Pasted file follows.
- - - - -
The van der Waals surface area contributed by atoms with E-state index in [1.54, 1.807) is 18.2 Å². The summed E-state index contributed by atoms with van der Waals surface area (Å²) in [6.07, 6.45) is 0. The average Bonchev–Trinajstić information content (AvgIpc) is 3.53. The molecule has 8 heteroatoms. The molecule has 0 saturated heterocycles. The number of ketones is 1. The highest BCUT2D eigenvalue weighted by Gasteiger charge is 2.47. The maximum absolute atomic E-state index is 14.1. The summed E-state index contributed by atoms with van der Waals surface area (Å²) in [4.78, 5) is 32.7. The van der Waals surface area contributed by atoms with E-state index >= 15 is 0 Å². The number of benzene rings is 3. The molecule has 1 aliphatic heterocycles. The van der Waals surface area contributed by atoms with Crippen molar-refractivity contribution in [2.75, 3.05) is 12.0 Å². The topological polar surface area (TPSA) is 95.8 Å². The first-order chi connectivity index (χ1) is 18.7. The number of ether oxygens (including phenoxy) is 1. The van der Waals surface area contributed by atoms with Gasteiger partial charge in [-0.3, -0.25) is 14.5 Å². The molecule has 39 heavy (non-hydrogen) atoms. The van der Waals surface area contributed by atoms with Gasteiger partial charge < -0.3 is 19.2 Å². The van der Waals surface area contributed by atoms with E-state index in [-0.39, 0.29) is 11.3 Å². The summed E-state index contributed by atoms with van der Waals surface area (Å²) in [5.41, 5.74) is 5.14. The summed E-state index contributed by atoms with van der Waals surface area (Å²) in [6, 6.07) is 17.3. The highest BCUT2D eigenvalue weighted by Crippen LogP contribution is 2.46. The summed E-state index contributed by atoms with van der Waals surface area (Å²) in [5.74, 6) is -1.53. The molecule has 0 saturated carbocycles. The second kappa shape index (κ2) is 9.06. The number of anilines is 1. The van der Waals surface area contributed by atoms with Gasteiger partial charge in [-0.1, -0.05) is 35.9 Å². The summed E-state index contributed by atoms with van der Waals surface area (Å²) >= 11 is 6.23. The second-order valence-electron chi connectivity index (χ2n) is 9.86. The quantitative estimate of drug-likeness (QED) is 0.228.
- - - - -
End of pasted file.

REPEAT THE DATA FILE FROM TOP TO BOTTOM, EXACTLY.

The van der Waals surface area contributed by atoms with E-state index in [1.54, 1.807) is 18.2 Å². The summed E-state index contributed by atoms with van der Waals surface area (Å²) in [6.07, 6.45) is 0. The average Bonchev–Trinajstić information content (AvgIpc) is 3.53. The molecule has 8 heteroatoms. The molecule has 0 saturated heterocycles. The number of ketones is 1. The highest BCUT2D eigenvalue weighted by Gasteiger charge is 2.47. The maximum absolute atomic E-state index is 14.1. The summed E-state index contributed by atoms with van der Waals surface area (Å²) in [4.78, 5) is 32.7. The van der Waals surface area contributed by atoms with E-state index >= 15 is 0 Å². The number of benzene rings is 3. The molecule has 1 aliphatic heterocycles. The van der Waals surface area contributed by atoms with Crippen molar-refractivity contribution in [2.75, 3.05) is 12.0 Å². The topological polar surface area (TPSA) is 95.8 Å². The first-order chi connectivity index (χ1) is 18.7. The number of ether oxygens (including phenoxy) is 1. The van der Waals surface area contributed by atoms with Gasteiger partial charge in [-0.3, -0.25) is 14.5 Å². The molecule has 39 heavy (non-hydrogen) atoms. The van der Waals surface area contributed by atoms with Gasteiger partial charge < -0.3 is 19.2 Å². The van der Waals surface area contributed by atoms with E-state index in [-0.39, 0.29) is 11.3 Å². The summed E-state index contributed by atoms with van der Waals surface area (Å²) in [5.41, 5.74) is 5.14. The summed E-state index contributed by atoms with van der Waals surface area (Å²) in [6, 6.07) is 17.3. The highest BCUT2D eigenvalue weighted by Crippen LogP contribution is 2.46. The summed E-state index contributed by atoms with van der Waals surface area (Å²) in [5.74, 6) is -1.53. The molecule has 0 saturated carbocycles. The second kappa shape index (κ2) is 9.06. The number of anilines is 1. The van der Waals surface area contributed by atoms with Gasteiger partial charge in [-0.1, -0.05) is 35.9 Å². The summed E-state index contributed by atoms with van der Waals surface area (Å²) >= 11 is 6.23. The second-order valence-electron chi connectivity index (χ2n) is 9.86. The quantitative estimate of drug-likeness (QED) is 0.228.